I like Correll being at center and hope this scenario isn't being considered, but with Patterson's experience at the position it has to at least be considered a possibility.

Another scenario could be that Madden is at guard, where he would battle with Spindler and Kristofic, and Lugg slides inside to guard. That would thrust Patterson outside to tackle.

The point of all this? Landing Madden, if he's as good as many think he is, gives the Irish staff a lot of options it didn't necessarily have before. At the very least it gives them the same options, but now we are talking about more experienced players being in the battle for those spots.

WHAT DOES THIS MEAN FOR THE 2019 OL CLASS

Notre Dame's 2019 offensive line class was considered one of the nation's best, but for whatever reason the class hasn't panned out. The group is heading into their junior seasons, and only Correll has stepped into the starting lineup, and that was as an injury replacement. Past classes like the 2013, 2014, 2016 and 2017 all had far more starts than that by the end of their second seasons.

Part of that is the fact Notre Dame had so many older, talented players in the starting lineup. Every starter for Notre Dame in 2020 was older and in the system longer than the 2019 class, which is comprised of Correll, Kristofic and Quinn Carroll. Correll and Kristofic were Top 100 recruits and Kristofic was a Top 200 national recruit.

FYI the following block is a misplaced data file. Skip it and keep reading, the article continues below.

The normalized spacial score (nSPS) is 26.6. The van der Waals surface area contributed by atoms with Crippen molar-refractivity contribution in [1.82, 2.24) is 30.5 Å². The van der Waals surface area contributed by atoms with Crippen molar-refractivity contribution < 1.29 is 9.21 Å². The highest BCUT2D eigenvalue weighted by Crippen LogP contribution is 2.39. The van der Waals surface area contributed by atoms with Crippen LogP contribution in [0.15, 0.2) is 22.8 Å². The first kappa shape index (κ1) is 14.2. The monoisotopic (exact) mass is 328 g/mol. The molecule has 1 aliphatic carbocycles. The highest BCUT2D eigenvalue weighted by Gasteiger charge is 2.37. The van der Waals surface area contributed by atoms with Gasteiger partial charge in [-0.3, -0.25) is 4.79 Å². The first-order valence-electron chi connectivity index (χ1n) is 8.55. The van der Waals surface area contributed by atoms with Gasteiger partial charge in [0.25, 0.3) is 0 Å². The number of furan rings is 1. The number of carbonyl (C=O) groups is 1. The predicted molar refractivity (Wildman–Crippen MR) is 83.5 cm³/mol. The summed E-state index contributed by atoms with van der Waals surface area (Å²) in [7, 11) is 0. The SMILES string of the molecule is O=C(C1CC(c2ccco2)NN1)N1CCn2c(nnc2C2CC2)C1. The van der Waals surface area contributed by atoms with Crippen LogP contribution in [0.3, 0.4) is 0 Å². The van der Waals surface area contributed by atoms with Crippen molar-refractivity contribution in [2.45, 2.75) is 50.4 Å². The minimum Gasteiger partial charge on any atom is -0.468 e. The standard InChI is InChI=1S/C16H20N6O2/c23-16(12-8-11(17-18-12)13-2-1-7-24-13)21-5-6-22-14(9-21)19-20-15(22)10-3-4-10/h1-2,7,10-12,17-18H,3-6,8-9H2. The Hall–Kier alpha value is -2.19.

Notre Dame's staff put a pair of true freshmen ahead of Kristofic and Carroll about a week into their first spring, which the first bad sign for that duo, as well as senior John Dirksen. The addition of Madden is another clear sign that the staff doesn't believe players like Kristofic and Carroll are in position to compete for starting jobs.

The immediate response from many will be, "No, that's not true, this just adds depth." The fact is adding depth means fewer reps for those players. You now have one more player on the depth chart, and we can all agree that Madden, at the very least, starts the spring off in a battle for a starting role. So instead of reps at one guard spot being split between two players (Spindler, Kristofic or Carroll) they will now be split between three, which means one of Kristofic or Carroll is completely out of the mix. 

Anyone that's been responsible for coaching up a unit in the fall knows you aren't going to split OL reps between three players for very long, which means the other junior who is removed initially will quickly get displaced. 

The question then becomes is this more of an indictment on them, or is it more of an indictment on the inability of the current line coach - Jeff Quinn - to develop those younger players. The fact is Fisher and Spindler stepping into the lineup so soon says more about their talent than any development being done at Notre Dame. 

There's no way to really quantify this, but it certainly raises questions about the future of the offensive line. Even if Madden pans out and is everything Notre Dame hopes he can be, he will be gone after the 2021 season, as will Lugg, and it's likely that Patterson also leaves, which means in 2022 we will be back to this place, and development will once again be a focal point.